24 Feb 2021

Security officials testify Capitol rioters 'came prepared for war'

8:10 am on 24 February 2021

US Capitol security officials who were ousted in the wake of the 6 January attack on Congress have blamed intelligence failures for the breach.

Supporters of US President Donald Trump fight with riot police outside the Capitol building on 6 January 2021 in Washington DC.

Police and rioters clash outside the US Capitol building on 6 January. Photo: AFP

Testifying to a Senate committee, the officials said that the rioters "came prepared for war" with weapons, radios and climbing gear.

Ex-Capitol Police Chief Steven Sund said he had prepared for a protest, not "a military-style coordinated assault".

Four people died after pro-Trump protesters stormed the US Capitol.

Three of the four officials testifying on Tuesday to the Homeland Security and Governmental Affairs Committee resigned in the immediate wake of the attack, in which one Capitol Police officer was killed.

Among those testifying are acting Washington DC police chief Robert Contee III, former US Capitol Police chief Steven Sund, former Senate Sergeant-at-Arms Michael Stenger and former House Sergeant-at-Arms Paul Irving.

Chief Contee told lawmakers, who are holding the first public hearing into the attack, that he was "stunned" by how long it took for the Pentagon to deploy National Guard troops to help quell the riots.

Former US Capitol police chief Steven Sund testifies to a Senate committee on the law enforcement response to the US Capitol attack on 6 January.

Former US Capitol police chief Steven Sund testifies to a Senate committee on the response to the US Capitol attack. Photo: AFP / Getty Images

Democrats charge that the attack amounted to an insurrection, and impeached former President Donald Trump for allegedly inciting the mob. He was later acquitted by the Senate, becoming the first president in US history to be impeached twice.

What did officials say?

All three officials agreed that there appeared to be a level of co-ordination and planning from the crowd.

Sund said that pipe bombs that were placed at the edge of the security perimeter appeared to be intended to draw law enforcement away from the Capitol building.

"When the group arrived at the perimeter, they did not act like any group of protestors I had ever seen," said the 30-year police veteran.

"A clear lack of accurate and complete intelligence across several federal agencies contributed to this event and not poor planning by the United States Capitol Police," he added.

Chemicals sprayed by protesters have left scars on Capt Mendoza's face, she saidimage copyrightGetty Images

image captionChemicals sprayed by protesters have left scars on Capt Mendoza's face, she said

Capitol Police Captain Carneysha Mendoza described the clashes, telling lawmakers that she has chemical burns on her face from attackers that still have not fully healed.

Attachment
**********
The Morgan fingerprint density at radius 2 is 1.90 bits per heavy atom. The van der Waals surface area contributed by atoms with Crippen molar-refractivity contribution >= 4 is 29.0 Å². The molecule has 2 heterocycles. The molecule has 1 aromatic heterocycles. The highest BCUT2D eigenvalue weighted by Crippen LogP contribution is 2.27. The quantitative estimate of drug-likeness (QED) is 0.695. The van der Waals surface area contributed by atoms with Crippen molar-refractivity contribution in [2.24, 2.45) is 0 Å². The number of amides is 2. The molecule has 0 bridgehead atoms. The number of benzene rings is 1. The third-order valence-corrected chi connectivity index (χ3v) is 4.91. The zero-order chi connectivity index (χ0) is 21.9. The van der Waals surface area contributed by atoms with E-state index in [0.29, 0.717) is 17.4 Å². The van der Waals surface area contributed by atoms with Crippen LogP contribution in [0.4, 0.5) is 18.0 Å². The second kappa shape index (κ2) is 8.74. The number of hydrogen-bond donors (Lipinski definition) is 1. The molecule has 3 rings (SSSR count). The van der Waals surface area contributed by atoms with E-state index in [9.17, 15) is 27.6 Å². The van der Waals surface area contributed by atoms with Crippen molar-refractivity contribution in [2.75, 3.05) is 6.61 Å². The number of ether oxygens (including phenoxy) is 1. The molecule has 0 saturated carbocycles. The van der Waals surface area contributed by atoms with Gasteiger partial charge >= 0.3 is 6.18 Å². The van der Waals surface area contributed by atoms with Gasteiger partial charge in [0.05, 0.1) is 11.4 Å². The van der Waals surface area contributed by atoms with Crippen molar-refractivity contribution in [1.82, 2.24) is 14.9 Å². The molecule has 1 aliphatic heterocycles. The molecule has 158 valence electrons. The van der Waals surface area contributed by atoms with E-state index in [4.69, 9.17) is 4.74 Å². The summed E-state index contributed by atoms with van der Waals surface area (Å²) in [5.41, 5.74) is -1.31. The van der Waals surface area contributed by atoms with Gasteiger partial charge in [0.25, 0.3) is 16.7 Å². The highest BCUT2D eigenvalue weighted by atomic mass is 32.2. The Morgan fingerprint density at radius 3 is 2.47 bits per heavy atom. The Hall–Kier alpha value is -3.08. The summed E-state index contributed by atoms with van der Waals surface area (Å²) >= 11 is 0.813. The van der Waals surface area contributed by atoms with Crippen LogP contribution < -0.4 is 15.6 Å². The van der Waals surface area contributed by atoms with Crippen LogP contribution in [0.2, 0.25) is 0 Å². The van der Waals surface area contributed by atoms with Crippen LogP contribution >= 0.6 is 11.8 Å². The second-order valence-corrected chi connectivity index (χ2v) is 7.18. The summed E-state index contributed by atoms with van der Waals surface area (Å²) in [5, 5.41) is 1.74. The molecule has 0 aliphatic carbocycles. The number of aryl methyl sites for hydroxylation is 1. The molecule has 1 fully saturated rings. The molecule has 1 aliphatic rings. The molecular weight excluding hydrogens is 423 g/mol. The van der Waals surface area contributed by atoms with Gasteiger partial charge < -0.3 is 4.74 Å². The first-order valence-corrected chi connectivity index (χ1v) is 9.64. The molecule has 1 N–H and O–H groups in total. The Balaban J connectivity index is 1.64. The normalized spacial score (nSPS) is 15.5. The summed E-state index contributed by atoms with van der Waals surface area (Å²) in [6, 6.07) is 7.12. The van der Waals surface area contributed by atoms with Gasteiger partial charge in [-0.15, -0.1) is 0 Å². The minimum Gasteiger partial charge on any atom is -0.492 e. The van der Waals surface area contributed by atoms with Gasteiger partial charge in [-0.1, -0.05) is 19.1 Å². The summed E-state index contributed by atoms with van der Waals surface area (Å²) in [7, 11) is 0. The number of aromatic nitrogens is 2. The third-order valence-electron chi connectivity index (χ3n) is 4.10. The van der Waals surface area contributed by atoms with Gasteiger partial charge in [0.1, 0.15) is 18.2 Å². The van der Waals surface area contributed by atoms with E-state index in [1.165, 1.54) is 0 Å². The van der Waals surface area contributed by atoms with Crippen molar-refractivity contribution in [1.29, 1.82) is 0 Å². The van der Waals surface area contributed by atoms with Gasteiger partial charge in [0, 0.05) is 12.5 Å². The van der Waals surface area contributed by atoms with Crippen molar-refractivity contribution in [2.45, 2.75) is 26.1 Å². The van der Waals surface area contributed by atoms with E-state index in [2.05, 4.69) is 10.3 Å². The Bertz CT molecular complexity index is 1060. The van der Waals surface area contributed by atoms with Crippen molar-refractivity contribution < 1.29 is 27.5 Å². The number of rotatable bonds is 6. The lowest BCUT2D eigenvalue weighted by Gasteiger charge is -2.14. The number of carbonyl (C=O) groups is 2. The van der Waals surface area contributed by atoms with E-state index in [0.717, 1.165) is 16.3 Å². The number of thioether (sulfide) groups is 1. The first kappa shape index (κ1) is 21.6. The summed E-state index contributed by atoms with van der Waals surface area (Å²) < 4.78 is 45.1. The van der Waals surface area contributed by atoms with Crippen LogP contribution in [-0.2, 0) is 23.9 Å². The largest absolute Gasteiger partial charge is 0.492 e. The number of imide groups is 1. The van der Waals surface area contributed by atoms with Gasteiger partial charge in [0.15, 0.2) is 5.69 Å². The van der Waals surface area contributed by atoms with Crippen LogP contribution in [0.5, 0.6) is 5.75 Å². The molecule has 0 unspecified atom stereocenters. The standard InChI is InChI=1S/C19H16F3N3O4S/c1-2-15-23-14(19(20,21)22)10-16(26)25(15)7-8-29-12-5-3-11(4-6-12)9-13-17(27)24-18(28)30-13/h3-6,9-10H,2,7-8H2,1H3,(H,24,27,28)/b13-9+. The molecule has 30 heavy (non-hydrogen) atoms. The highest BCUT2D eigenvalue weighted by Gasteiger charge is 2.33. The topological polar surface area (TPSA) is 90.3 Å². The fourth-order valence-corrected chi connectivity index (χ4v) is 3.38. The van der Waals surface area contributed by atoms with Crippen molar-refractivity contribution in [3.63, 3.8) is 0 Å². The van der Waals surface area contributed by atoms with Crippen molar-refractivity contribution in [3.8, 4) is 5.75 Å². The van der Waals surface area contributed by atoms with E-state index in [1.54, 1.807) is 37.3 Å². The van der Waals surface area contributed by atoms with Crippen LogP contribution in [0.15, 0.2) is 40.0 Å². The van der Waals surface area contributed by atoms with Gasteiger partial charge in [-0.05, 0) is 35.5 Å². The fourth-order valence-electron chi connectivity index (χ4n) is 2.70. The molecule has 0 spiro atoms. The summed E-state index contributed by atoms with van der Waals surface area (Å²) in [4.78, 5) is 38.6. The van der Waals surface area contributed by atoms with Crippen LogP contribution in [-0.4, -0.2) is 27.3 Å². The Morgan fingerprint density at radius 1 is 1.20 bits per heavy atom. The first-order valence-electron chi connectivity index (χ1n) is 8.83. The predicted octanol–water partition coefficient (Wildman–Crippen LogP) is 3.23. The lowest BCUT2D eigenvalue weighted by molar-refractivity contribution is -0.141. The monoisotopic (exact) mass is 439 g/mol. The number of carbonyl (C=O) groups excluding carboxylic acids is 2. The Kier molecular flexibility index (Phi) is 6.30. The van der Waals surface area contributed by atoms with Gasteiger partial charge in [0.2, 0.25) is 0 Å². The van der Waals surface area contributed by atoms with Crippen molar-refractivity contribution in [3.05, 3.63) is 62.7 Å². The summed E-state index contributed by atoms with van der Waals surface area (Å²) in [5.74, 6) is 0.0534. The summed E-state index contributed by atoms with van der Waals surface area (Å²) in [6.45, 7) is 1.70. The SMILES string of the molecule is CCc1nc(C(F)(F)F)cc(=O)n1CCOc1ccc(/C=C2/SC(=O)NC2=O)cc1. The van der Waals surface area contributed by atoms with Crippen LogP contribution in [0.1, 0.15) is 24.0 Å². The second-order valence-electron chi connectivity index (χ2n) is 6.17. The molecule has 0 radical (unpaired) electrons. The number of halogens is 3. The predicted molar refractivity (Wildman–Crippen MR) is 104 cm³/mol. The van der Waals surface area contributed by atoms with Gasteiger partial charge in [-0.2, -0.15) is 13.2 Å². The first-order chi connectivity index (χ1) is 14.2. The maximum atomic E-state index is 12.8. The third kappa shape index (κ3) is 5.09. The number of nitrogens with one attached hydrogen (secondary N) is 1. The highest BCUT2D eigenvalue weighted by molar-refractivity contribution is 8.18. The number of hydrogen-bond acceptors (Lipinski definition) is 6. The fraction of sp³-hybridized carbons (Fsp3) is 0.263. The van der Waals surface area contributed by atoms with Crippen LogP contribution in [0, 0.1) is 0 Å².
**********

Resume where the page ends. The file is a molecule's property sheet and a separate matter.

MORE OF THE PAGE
"Of the multitude of events I've worked in my nearly 19-year career in the department, this was by far the worst of the worst," she said.

"We could have had 10 times the amount of people working with us, and I still believe the battle would have been just as devastating."

The officials also said that an FBI report, warning that protesters had been preparing for "war", had failed to reach security officials on the eve of the attack.

Irving said that despite media reports, "optics played no role in my decision around security".

media captionWatch dramatic new footage of police under attack at the Capitol riot

He denied reports that officials did not want military troops at the Capitol out of concern that it would generate bad publicity.

His account appeared to be in direct conflict with Sund, who testified that Irving had "stated he was concerned about the 'optics' of having National Guard present".

Senators say the hearings will help determine new security measures - including a permanent fence - being considered for the Capitol in the wake of the attack.

What happened in the riot?

At the time, US lawmakers were meeting inside the Capitol to certify Joe Biden's presidential victory.

There was a pro-Trump rally that day on the National Mall, at which the former president spoke.

He repeated unfounded claims that the election was stolen from him, and told those gathered: "If you don't fight like hell you're not going to have a country anymore."

He also told them to protest peacefully but encouraged them to go to the Capitol and have their voices heard.

Thousands of his supporters then made their way to the seat of government, overwhelmed the security and smashed their way into the building.

At least 200 people have been charged for their role in the Capitol breach.

Over 140 Capitol police officers and 65 Washington DC police officers were injured in the hours-long melee.

Capitol Police Officer Brian Sicknick, a 12-year veteran of the force, was killed in clashes with protesters. Two more Capitol Police officers took their own lives in the weeks after the riot.


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